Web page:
‘One Planet’ climate summit mostly out of touch with the needs of those most threatened by climate change

Published: 12th December 2017

The needs of people living in poverty and suffering from the effects of climate change were mostly put aside at the “One Planet” climate change summit in Paris, said Oxfam.

Armelle Le Comte, Oxfam France’s climate change lead commented: “Governments missed an opportunity today; they’ve yet to step up their financial commitments to match their rhetoric. While President Macron promised to increase France’s contributions to climate change adaptation, his new pledge is frustratingly out of touch with the huge financial needs of developing countries.”

One positive development was the United Kingdom’s multimillion dollar commitment to provide funds for climate-vulnerable countries.

“The UK’s announced measures are good news, but with millions of people in the world's poorest countries still reeling after a year of unrelenting climate disasters, it was disappointing to see little urgency from other governments to follow suit,” said Le Comte.

Despite the unsatisfactory showing by governments, individual donors and private foundations did make some notable contributions, including support for small-scale farmers at the front lines of climate change.

While these needs were mostly pushed aside, the summit did make progress in the race to cut back emissions, as the World Bank made several welcome commitments, including stopping the exploration for and extraction of oil and gas after 2019.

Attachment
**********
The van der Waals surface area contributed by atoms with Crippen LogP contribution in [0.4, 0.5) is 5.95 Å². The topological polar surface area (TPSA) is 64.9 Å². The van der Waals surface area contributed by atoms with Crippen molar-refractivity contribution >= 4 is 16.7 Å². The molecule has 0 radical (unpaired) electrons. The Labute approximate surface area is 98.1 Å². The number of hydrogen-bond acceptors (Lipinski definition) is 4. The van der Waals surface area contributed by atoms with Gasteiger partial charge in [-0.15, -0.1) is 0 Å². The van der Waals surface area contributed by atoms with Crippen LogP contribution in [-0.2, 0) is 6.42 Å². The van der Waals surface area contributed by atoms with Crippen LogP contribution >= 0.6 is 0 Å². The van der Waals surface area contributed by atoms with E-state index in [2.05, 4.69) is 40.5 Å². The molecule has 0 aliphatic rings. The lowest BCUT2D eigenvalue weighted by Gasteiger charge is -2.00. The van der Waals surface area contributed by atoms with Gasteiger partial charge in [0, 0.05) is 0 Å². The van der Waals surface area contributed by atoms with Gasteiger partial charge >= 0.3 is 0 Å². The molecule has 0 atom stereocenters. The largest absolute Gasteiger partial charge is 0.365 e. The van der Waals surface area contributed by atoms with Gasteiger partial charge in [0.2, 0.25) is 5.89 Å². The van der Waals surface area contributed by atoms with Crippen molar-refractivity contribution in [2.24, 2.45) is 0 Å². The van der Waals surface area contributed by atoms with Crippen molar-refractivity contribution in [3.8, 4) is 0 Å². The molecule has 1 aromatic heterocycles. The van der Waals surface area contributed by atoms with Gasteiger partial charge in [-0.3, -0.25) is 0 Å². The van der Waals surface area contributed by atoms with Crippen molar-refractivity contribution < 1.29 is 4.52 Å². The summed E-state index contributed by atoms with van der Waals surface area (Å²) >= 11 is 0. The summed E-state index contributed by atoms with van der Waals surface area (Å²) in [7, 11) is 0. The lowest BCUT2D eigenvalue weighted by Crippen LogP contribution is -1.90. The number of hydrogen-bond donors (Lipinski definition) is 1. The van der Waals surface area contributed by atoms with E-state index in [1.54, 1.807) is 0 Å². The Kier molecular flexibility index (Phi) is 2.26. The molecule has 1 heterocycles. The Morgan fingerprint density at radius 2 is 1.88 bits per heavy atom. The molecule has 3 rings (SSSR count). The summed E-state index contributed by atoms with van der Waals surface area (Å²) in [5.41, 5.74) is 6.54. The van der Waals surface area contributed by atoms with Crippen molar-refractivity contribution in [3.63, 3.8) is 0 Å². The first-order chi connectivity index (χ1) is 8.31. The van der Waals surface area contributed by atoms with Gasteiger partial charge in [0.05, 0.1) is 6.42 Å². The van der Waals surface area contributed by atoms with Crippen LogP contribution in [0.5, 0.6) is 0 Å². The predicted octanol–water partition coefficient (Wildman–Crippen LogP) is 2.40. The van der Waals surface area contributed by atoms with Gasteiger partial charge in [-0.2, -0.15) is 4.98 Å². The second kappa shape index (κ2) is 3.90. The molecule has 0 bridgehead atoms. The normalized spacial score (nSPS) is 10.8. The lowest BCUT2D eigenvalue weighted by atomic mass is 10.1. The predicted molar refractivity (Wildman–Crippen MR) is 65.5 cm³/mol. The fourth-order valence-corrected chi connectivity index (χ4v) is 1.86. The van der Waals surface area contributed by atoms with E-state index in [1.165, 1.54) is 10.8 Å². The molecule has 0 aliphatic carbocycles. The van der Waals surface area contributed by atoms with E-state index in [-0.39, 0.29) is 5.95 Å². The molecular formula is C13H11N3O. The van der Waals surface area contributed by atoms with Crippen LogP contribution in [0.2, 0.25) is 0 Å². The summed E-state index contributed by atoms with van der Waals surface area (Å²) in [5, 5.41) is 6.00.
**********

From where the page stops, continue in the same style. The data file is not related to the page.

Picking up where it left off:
“We’re very pleased to see the Bank finally take this important step in the fight against climate change. The Bank had already taken encouraging moves, like restricting financing for coal and increasing funding for renewable energy; however, its ongoing financing of oil and gas exploration had been a stain on its record. We now urge them and other donors to push clean energy as the fastest and best way to bring energy to poor communities,” said Le Comte.

Notes to editors

•France announced a commitment to reach around $1.7 billion (€1.5 billion) by 2020, an increase of just around $351 million (€300 million) based on the previous commitment made at COP 21. This means that by 2020, less than a third of France's climate finance will go to adaptation, still far from the balance enshrined in the Paris agreement

•The United Kingdom announced around $186 million (£140 million) to “help the world’s poorest communities address the effects of climate change.”

• In the past few years, the World Bank’s IFC has adopted important safeguards for oil, gas and mining projects, including requiring consent of indigenous communities and disclosure of payments to governments from these projects. The IFC must enforce these standards for its existing project portfolio and continue to promote these standards across the extractives sector.

Contact information

Simon Hernandez-Arthur in Washington/ simon.hernandezarthur@oxfam.org / +1 585 503 4568 / Twitter: @SimonHernandez

For updates, please follow @Oxfam.